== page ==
Divergence Theorem on Manifolds

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Hi,

I'm having some trouble understanding this theorem in Lang's book, (pp. 497) "Fundamentals of Differential Geometry." It goes as follows:

[tex] \int_{M} \mathcal{L}_X(\Omega)= \int_{\partial M} \langle X, N \rangle \omega [/tex]

where [tex] N [/tex] is the unit outward normal vector to [tex] \partial M [/tex], [tex] X [/tex] is a vector field on [tex] M [/tex], [tex] \Omega [/tex] is the volume element on [tex] M [/tex], [tex] \omega [/tex] is the volume element on the boundary [tex]\partial M[/tex], and [tex]\mathcal{L}_X[/tex] is the lie derivative along $X$.

I understand that you can do the following:

[tex]
\[
\int_{M} \mathcal{L}_X(\Omega) &= \int_{M} d(\iota_{X}(\Omega))) \\
&= \int_{\partial M} \iota_{X}(\Omega)
\]
[/tex]

by Stokes' theorem. Now, we can take [tex] N(x)[/tex] with an appropriate sign so that if [tex]\hat N(x)[/tex] is the dual of $N$, then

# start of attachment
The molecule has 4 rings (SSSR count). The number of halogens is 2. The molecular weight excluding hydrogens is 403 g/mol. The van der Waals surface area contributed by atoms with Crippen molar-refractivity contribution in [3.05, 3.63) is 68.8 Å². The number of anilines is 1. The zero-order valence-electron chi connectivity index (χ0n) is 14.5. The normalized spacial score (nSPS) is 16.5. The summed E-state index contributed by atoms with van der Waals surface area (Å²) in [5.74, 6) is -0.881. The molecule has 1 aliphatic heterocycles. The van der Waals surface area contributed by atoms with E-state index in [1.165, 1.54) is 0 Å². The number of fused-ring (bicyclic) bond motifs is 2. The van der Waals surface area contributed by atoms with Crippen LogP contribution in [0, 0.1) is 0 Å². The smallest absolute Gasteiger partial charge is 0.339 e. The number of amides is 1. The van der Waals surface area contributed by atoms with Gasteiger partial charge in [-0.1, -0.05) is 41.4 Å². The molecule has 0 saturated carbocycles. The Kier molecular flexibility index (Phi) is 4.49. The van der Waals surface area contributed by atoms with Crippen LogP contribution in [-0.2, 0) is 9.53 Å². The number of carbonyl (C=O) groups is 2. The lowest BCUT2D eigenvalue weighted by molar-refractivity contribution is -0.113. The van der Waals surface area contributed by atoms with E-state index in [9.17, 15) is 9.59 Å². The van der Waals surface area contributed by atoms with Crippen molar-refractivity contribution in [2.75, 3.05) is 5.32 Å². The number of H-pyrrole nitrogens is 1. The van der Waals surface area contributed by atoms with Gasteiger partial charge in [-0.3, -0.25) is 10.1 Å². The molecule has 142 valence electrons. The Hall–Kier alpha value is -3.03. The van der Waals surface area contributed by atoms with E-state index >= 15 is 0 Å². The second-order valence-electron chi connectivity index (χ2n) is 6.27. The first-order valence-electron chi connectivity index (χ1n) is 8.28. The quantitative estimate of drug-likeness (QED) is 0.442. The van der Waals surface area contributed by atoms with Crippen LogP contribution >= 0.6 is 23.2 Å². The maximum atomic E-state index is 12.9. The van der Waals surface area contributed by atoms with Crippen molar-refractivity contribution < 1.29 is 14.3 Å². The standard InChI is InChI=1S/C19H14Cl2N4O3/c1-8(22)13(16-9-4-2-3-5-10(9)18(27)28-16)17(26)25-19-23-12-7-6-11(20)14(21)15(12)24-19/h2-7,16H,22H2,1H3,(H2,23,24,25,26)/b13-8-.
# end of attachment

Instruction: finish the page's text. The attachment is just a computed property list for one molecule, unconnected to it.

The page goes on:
[tex] \hat N(x) \wedge \omega = \Omega [/tex].

By the formula for the contraction, we know that

[tex] \iota_X (\Omega) = \langle X, N \rangle \omega - \hat{N(x)} \wedge \iota_X(\omega) [/tex]

Lang claims that [tex] \hat{N(x)} \wedge \iota_X(\omega) [/tex] vanishes on the boundary at this point, and doesn't give an explanation. Can any one help me understand why? Of course, this proves the theorem.

Thank you.
 

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  • #2
quasar987
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If I understand you correctly, [tex]\hat{N}[/tex] is the image of N by the musical isomorphism; that is, the 1-form [tex]\hat{N}_x=g_x(N(x),\cdot)[/tex]. Clearly this vanishes on [itex]\partial M[/itex] (that is, [tex]\hat{N}_x|_{T_x(\partial M)}=0[/tex] for all x in dM) since N is, by definition, normal to dM.
 
  • #3
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If I understand you correctly, [tex]\hat{N}[/tex] is the image of N by the musical isomorphism; that is, the 1-form [tex]\hat{N}_x=g_x(N(x),\cdot)[/tex]. Clearly this vanishes on [itex]\partial M[/itex] (that is, [tex]\hat{N}_x|_{T_x(\partial M)}=0[/tex] for all x in dM) since N is, by definition, normal to dM.
Thank you!

I guess I forgot about the isomorphism.
 

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